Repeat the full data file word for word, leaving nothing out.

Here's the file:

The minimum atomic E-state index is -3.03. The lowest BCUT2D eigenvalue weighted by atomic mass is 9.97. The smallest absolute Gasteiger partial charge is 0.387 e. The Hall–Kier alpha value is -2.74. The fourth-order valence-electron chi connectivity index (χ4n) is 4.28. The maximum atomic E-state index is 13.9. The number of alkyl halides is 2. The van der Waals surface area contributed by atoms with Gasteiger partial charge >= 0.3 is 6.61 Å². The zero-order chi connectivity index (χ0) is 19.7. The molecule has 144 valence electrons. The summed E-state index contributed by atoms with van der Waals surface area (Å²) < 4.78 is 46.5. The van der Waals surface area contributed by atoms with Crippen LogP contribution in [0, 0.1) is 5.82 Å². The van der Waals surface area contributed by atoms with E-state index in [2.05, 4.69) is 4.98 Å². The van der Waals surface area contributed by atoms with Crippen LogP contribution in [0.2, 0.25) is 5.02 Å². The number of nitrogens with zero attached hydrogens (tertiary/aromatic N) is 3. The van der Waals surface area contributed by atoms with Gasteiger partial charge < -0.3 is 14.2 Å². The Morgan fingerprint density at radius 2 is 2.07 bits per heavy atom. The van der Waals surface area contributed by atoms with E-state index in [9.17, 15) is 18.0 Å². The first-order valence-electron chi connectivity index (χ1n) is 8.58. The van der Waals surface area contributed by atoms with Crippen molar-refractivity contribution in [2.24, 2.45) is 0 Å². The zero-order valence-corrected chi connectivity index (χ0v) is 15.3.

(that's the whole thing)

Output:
The minimum atomic E-state index is -3.03. The lowest BCUT2D eigenvalue weighted by atomic mass is 9.97. The smallest absolute Gasteiger partial charge is 0.387 e. The Hall–Kier alpha value is -2.74. The fourth-order valence-electron chi connectivity index (χ4n) is 4.28. The maximum atomic E-state index is 13.9. The number of alkyl halides is 2. The van der Waals surface area contributed by atoms with Gasteiger partial charge >= 0.3 is 6.61 Å². The zero-order chi connectivity index (χ0) is 19.7. The molecule has 144 valence electrons. The summed E-state index contributed by atoms with van der Waals surface area (Å²) < 4.78 is 46.5. The van der Waals surface area contributed by atoms with Crippen LogP contribution in [0, 0.1) is 5.82 Å². The van der Waals surface area contributed by atoms with E-state index in [2.05, 4.69) is 4.98 Å². The van der Waals surface area contributed by atoms with Crippen LogP contribution in [0.2, 0.25) is 5.02 Å². The number of nitrogens with zero attached hydrogens (tertiary/aromatic N) is 3. The van der Waals surface area contributed by atoms with Gasteiger partial charge < -0.3 is 14.2 Å². The Morgan fingerprint density at radius 2 is 2.07 bits per heavy atom. The van der Waals surface area contributed by atoms with E-state index in [9.17, 15) is 18.0 Å². The first-order valence-electron chi connectivity index (χ1n) is 8.58. The van der Waals surface area contributed by atoms with Crippen molar-refractivity contribution in [2.24, 2.45) is 0 Å². The zero-order valence-corrected chi connectivity index (χ0v) is 15.3.